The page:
REVEALED: Southern Downs region highly vulnerable to virus
THE small rural communities of the Southern and Western Downs have shown they could be among the worst hit in the state if a coronavirus outbreak occurred.
New data modelling by Australian actuarial firm, Finity, in partnership with the School of Risk and Actuarial Studies at UNSW, reveals how vulnerable individual postcodes are of the deadly virus.
The modelling ranks regions with a score between 1 and 100; the higher the score, the more vulnerable residents will be to a COVID-19 cluster, with ranking based on health indicators such as age, cancer, diabetes, obesity and cardiovascular disease.
While Warwick itself scored moderately well at 66, neighbouring figures were much more alarmingly.
Killarney scored in the upper percentile at 93, as did Cottonvale at 97.
However, most concerning was the consistently high percentile for many towns in the Goondiwindi Region.
Inglewood scored 88, Texas at 97 and Yelaborn at a shockingly high 99.
The only other towns in Queensland to score similarly to Yelaborn were Nanango, Hivesville and Winton.
Texas resident Amanda Croft said the results weren’t surprisingly for the region, given its elderly population, but did reiterate the need for strict adherence to social distancing.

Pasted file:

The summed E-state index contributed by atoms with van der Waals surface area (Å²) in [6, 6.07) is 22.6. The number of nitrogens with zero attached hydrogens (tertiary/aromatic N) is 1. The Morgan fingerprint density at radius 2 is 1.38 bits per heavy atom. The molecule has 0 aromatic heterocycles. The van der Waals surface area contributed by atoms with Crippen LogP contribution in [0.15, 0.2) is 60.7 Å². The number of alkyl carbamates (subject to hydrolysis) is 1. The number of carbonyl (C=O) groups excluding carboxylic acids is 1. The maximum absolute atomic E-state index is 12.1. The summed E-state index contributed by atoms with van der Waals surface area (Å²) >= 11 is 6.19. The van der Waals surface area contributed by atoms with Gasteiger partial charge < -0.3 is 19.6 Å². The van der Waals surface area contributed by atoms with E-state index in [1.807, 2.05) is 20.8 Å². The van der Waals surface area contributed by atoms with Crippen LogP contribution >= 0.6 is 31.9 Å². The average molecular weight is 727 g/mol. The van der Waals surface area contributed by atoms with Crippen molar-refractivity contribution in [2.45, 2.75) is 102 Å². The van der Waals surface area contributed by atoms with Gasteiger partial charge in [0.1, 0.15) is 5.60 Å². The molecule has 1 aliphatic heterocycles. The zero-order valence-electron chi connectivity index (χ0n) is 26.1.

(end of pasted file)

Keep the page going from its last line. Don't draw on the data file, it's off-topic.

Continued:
“Our population is definitely an older population and most have got something wrong with them whether that’s cardio, lungs, whatever and that’s what data is taken from,” she said.
“I don’t know whether the older population have seen the study but if they’re not already concerned, maybe they should be shown it to make them realise the seriousness.
“A lot of people, particularly the older community think if they get it they can get flown out but we don’t have the facilities here to deal with someone who does catch it.”
A Queensland Health spokesperson said it should be noted that the index did not look at infection rates or transmission, and that general speaking, regional communities had older populations which attributed to the results.
“Older people and those with underlying health conditions are more vulnerable to developing serious illness if infected with COVID-19,” the spokesperson said.
“It is important to note that the majority of Queensland cases had recently travelled overseas or had close contact with a confirmed case, such as their partner or flatmate.
“To date, there have been no COVID-19 cases in the rural and regional Hospital and Health Service regions of North West, South West, Torres and Cape and Central West.
“Queensland Health has strategies in place to ensure we are well prepared for all COVID-19 scenarios aligned with our interstate and federal counterparts.”
Like Ms Croft, Finity Principal and lead researcher Aaron Cutter believed the Susceptibility Index could help direct funding to rural and at-risk communities.
“When a vaccine becomes available, the index could be used to prioritise those more vulnerable communities,” Mr Cutter told news.com.au.
“We want to put as much relevant info in front of the policy makers as we can.”
Mr Cutter confirmed to news.com.au that the Department of Health had reached out to Finity to use their Susceptibility Index.
Visit the COVID-19 Susceptibility Index here.
|POSTCODE||RISK SCORE PERCENTILE|
|Allora – 4362||85|
|Leyburn – 4365||69|
|Warwick – 4370||66|
|Yangan – 4371||65|
|Dalveen – 4374||83|
|Cottonvale – 4375||97|
|The Summit – 4377||83|
|Stanthorpe – 4380||91|
|Glen Aplin – 4381||48|
|Texas – 4385||97|
|Yelaborn – 4388||99|
|Goondiwindi – 4390||78|